IN-TRAY: Within hours of his appointment, Hazzard was under pressure to confirm the go-ahead for the Narrow Water Bridge project near Warrenpoint and can expect roads projects like the A5 and A6 to figure high on his agenda, along with cuts to services such as hedge-cutting and gully-clearing.

Agriculture, Environment and Rural Affairs -  Michelle Mcilveen

Having been a junior minister, the 45-year-old DUP woman was appointed Regional Development Minister after Ulster Unionist Danny Kennedy’s party pulled him out of office last autumn and became viewed as a safe pair of hands.

A former councillor in Ards, she has also served as chair of the Assembly’s former culture, arts and leisure committee, as well as education.

And as with Education, the DUP will have to put its stamp on a department that has been in the hands of Sinn Fein ministers for some time.

IN-TRAY: The farmgate prices being paid to producers across Northern Ireland, with farmers taking to the streets in protest and others warning they are being forced out of business, will be top of the agenda, along with maintaining existing levels of support for the agriculture industry.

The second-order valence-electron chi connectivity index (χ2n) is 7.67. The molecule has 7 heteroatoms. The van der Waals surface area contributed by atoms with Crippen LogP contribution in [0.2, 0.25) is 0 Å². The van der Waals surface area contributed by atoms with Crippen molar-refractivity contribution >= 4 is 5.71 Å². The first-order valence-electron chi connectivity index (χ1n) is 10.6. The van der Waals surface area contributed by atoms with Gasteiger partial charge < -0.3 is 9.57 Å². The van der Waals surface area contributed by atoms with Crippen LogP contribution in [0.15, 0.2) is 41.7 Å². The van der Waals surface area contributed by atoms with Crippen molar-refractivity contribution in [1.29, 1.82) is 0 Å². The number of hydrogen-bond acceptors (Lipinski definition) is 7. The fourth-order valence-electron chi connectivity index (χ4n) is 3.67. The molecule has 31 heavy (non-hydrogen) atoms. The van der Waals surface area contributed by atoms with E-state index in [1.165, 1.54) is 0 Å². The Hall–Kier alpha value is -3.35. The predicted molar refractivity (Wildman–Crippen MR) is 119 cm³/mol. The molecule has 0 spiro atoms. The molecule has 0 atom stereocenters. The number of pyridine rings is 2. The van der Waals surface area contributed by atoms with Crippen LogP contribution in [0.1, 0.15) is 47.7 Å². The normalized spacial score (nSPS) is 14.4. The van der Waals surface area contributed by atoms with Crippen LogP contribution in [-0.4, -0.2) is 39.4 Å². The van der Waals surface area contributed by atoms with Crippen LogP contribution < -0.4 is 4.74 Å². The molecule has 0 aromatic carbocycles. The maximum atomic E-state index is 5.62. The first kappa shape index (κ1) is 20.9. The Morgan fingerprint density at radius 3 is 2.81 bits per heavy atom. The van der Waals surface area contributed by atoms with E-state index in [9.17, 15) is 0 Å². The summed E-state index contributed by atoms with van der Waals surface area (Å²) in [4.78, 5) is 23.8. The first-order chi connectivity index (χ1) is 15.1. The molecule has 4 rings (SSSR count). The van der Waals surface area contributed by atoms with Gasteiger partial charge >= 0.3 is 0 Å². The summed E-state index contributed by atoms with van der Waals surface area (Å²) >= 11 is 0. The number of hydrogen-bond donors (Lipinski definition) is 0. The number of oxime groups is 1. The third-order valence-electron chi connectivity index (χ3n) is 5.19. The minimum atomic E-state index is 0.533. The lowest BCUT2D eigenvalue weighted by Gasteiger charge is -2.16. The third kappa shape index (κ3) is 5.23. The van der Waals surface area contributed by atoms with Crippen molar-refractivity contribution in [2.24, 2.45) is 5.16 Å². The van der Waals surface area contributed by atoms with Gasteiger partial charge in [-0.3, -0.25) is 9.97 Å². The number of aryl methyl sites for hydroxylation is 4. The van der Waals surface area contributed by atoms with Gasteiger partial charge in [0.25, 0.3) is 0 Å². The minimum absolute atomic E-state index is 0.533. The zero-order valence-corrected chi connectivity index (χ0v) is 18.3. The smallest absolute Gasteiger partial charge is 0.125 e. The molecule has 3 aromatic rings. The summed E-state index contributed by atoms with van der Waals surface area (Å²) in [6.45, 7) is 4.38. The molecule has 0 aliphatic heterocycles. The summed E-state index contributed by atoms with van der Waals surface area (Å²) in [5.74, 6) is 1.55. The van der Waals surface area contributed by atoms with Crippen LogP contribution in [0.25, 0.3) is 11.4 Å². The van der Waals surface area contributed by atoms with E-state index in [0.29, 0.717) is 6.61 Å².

Communities - Paul Givan

The DUP man, who steered a public consultation on his conscience clause, proposal following the first Ashers bakery court case, was the youngest politician to be elected when he became a councillor in Lisburn aged 23.

Now 34, the Lagan Valley MLA has his work cut out as head of a new department that subsumes two old departments, the Department for Social Development and most of the Department of Culture, Arts and Leisure (except inland fisheries and waterways).

His record includes three years chairing the Assembly’s justice committee and membership of the Assembly and Executive Review Committee, which recommends cutting MLAs from 108 to 90 at the 2021 election.

IN-TRAY: Casement Park will be high on his list with an Assembly inquiry into GAA plans, while handing over powers to the 11 local councils to regenerate their own areas should also be a priority.